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Magn Reson Med. 2006 Mar;55(3):478-83.

MR spectroscopic evidence for thalamic and hippocampal, but not cortical, damage in multiple sclerosis.

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MS Research Center, Dept. of Radiology, VU University Medical Center, Amsterdam, The Netherlands.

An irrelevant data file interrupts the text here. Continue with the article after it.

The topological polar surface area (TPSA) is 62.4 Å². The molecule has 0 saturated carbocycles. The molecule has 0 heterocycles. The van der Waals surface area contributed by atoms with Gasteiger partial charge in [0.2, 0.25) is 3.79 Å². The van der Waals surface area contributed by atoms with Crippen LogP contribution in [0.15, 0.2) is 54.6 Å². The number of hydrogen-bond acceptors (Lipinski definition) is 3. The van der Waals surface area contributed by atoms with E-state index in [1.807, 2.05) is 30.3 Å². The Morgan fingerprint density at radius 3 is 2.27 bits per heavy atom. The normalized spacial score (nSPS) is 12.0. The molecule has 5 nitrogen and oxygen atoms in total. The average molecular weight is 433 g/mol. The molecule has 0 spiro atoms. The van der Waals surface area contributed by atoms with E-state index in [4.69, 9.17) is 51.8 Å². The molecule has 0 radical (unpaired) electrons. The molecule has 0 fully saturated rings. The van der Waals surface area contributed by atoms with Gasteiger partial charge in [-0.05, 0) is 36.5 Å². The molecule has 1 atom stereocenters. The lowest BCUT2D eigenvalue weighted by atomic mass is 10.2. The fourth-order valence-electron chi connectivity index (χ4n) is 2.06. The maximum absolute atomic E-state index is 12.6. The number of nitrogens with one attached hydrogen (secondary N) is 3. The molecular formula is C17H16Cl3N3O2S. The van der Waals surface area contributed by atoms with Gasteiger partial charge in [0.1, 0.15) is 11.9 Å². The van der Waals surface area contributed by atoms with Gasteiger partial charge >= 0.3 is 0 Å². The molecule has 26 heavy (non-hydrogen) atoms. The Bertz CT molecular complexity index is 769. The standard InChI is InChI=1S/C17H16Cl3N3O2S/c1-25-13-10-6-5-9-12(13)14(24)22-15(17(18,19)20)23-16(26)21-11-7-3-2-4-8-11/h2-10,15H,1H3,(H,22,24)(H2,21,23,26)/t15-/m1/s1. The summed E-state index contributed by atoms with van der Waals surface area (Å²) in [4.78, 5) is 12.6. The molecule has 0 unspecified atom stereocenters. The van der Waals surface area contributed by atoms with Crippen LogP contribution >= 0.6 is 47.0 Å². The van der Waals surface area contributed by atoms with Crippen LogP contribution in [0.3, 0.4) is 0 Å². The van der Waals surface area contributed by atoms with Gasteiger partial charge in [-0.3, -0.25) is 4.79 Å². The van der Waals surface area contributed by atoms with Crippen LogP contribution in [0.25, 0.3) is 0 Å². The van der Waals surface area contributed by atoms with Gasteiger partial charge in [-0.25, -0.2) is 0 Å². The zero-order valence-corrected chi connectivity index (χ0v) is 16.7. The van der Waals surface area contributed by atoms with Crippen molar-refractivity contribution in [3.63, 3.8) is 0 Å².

Gray matter (GM) damage is an important pathophysiological feature in Multiple Sclerosis (MS), and may be related to clinical, including cognitive, deficits. Quantitative single-voxel (1)H-Magnetic Resonance Spectroscopy (TR/TE 6000/20 ms) was performed in 33 MS patients (11 per disease subtype; mean age 48 years, 16 females) and 10 healthy controls (mean age 43 years, 7 females). No overall spectroscopic changes were found in MS cortex. In MS thalamus, a 9% decrease of N-acetyl aspartate (NAA; P=0.005) and a 31% increase of myo-inositol (Ins; P=0.002) were found. A 21% Ins increase was observed (P=0.02) in MS hippocampus. Reduced NAA and increased Ins concentrations are thought to reflect neuro-axonal damage or loss and gliosis, respectively. Significant correlations between Ins concentrations and total-brain T(2) lesion load were found for MS thalamus (r=0.65, P<0.001) and hippocampus (r=0.57, P=0.001). MS thalamic and hippocampal Ins concentrations also correlated with each other (r=0.68; P<0.001). Cortical Gln correlated with thalamic NAA (r=-0.38; P=0.03) in MS. Thalamic and hippocampal Ins increases were most prominent in secondary-progressive (SP) patients (37% and 34%, respectively), whereas the largest thalamic NAA decrease (14%) was found in primary-progressive (PP) patients. In conclusion, thalamic and hippocampal GM pathology are important features of (progressive) MS.

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